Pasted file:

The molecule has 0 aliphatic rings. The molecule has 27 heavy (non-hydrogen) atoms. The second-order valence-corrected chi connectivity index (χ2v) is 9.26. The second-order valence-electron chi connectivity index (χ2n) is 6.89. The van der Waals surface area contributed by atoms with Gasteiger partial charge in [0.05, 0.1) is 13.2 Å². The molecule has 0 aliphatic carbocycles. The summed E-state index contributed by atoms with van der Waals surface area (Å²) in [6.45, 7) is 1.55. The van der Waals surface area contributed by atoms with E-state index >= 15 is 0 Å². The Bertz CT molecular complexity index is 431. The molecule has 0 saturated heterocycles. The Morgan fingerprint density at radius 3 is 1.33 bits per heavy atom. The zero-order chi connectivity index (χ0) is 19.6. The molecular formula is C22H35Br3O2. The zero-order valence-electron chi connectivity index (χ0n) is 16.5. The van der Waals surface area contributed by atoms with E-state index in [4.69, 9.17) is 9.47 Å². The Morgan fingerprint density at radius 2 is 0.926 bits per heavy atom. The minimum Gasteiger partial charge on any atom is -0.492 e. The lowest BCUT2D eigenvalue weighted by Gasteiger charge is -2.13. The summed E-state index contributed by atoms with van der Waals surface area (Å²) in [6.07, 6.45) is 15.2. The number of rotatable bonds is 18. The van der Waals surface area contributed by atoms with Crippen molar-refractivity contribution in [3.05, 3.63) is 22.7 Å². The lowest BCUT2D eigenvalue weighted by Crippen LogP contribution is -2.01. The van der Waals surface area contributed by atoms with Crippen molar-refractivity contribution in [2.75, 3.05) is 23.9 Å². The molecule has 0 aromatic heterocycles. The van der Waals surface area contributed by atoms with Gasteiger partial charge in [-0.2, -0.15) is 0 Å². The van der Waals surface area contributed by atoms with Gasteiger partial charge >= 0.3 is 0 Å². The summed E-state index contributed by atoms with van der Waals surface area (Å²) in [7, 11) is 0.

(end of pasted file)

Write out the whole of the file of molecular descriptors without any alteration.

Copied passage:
The molecule has 0 aliphatic rings. The molecule has 27 heavy (non-hydrogen) atoms. The second-order valence-corrected chi connectivity index (χ2v) is 9.26. The second-order valence-electron chi connectivity index (χ2n) is 6.89. The van der Waals surface area contributed by atoms with Gasteiger partial charge in [0.05, 0.1) is 13.2 Å². The molecule has 0 aliphatic carbocycles. The summed E-state index contributed by atoms with van der Waals surface area (Å²) in [6.45, 7) is 1.55. The van der Waals surface area contributed by atoms with E-state index >= 15 is 0 Å². The Bertz CT molecular complexity index is 431. The molecule has 0 saturated heterocycles. The Morgan fingerprint density at radius 3 is 1.33 bits per heavy atom. The zero-order chi connectivity index (χ0) is 19.6. The molecular formula is C22H35Br3O2. The zero-order valence-electron chi connectivity index (χ0n) is 16.5. The van der Waals surface area contributed by atoms with E-state index in [4.69, 9.17) is 9.47 Å². The Morgan fingerprint density at radius 2 is 0.926 bits per heavy atom. The minimum Gasteiger partial charge on any atom is -0.492 e. The lowest BCUT2D eigenvalue weighted by Gasteiger charge is -2.13. The summed E-state index contributed by atoms with van der Waals surface area (Å²) in [6.07, 6.45) is 15.2. The number of rotatable bonds is 18. The van der Waals surface area contributed by atoms with Crippen molar-refractivity contribution in [3.05, 3.63) is 22.7 Å². The lowest BCUT2D eigenvalue weighted by Crippen LogP contribution is -2.01. The van der Waals surface area contributed by atoms with Crippen molar-refractivity contribution in [2.75, 3.05) is 23.9 Å². The molecule has 0 aromatic heterocycles. The van der Waals surface area contributed by atoms with Gasteiger partial charge in [-0.2, -0.15) is 0 Å². The van der Waals surface area contributed by atoms with Gasteiger partial charge >= 0.3 is 0 Å². The summed E-state index contributed by atoms with van der Waals surface area (Å²) in [7, 11) is 0.